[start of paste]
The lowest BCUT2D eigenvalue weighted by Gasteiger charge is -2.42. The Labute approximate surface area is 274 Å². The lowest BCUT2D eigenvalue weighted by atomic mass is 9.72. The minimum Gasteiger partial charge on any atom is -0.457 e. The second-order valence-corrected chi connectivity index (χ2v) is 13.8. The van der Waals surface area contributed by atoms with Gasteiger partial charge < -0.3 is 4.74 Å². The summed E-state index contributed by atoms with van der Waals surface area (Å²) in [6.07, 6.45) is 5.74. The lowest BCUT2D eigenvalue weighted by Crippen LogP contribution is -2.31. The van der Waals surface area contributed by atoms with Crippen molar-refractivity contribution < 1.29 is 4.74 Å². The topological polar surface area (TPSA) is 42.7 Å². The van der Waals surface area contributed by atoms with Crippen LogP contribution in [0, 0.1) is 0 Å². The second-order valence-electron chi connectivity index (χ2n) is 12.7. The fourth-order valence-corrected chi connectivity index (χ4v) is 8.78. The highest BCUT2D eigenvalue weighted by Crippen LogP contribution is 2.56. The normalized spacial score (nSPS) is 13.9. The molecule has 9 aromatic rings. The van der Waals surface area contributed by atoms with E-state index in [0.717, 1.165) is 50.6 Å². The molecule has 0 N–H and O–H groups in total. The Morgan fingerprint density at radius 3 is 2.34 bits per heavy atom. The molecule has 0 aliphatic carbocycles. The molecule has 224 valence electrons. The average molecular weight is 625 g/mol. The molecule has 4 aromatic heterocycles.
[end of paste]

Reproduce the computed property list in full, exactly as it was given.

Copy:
The lowest BCUT2D eigenvalue weighted by Gasteiger charge is -2.42. The Labute approximate surface area is 274 Å². The lowest BCUT2D eigenvalue weighted by atomic mass is 9.72. The minimum Gasteiger partial charge on any atom is -0.457 e. The second-order valence-corrected chi connectivity index (χ2v) is 13.8. The van der Waals surface area contributed by atoms with Gasteiger partial charge < -0.3 is 4.74 Å². The summed E-state index contributed by atoms with van der Waals surface area (Å²) in [6.07, 6.45) is 5.74. The lowest BCUT2D eigenvalue weighted by Crippen LogP contribution is -2.31. The van der Waals surface area contributed by atoms with Crippen molar-refractivity contribution < 1.29 is 4.74 Å². The topological polar surface area (TPSA) is 42.7 Å². The van der Waals surface area contributed by atoms with Crippen LogP contribution in [0, 0.1) is 0 Å². The second-order valence-electron chi connectivity index (χ2n) is 12.7. The fourth-order valence-corrected chi connectivity index (χ4v) is 8.78. The highest BCUT2D eigenvalue weighted by Crippen LogP contribution is 2.56. The normalized spacial score (nSPS) is 13.9. The molecule has 9 aromatic rings. The van der Waals surface area contributed by atoms with E-state index in [0.717, 1.165) is 50.6 Å². The molecule has 0 N–H and O–H groups in total. The Morgan fingerprint density at radius 3 is 2.34 bits per heavy atom. The molecule has 0 aliphatic carbocycles. The molecule has 224 valence electrons. The average molecular weight is 625 g/mol. The molecule has 4 aromatic heterocycles.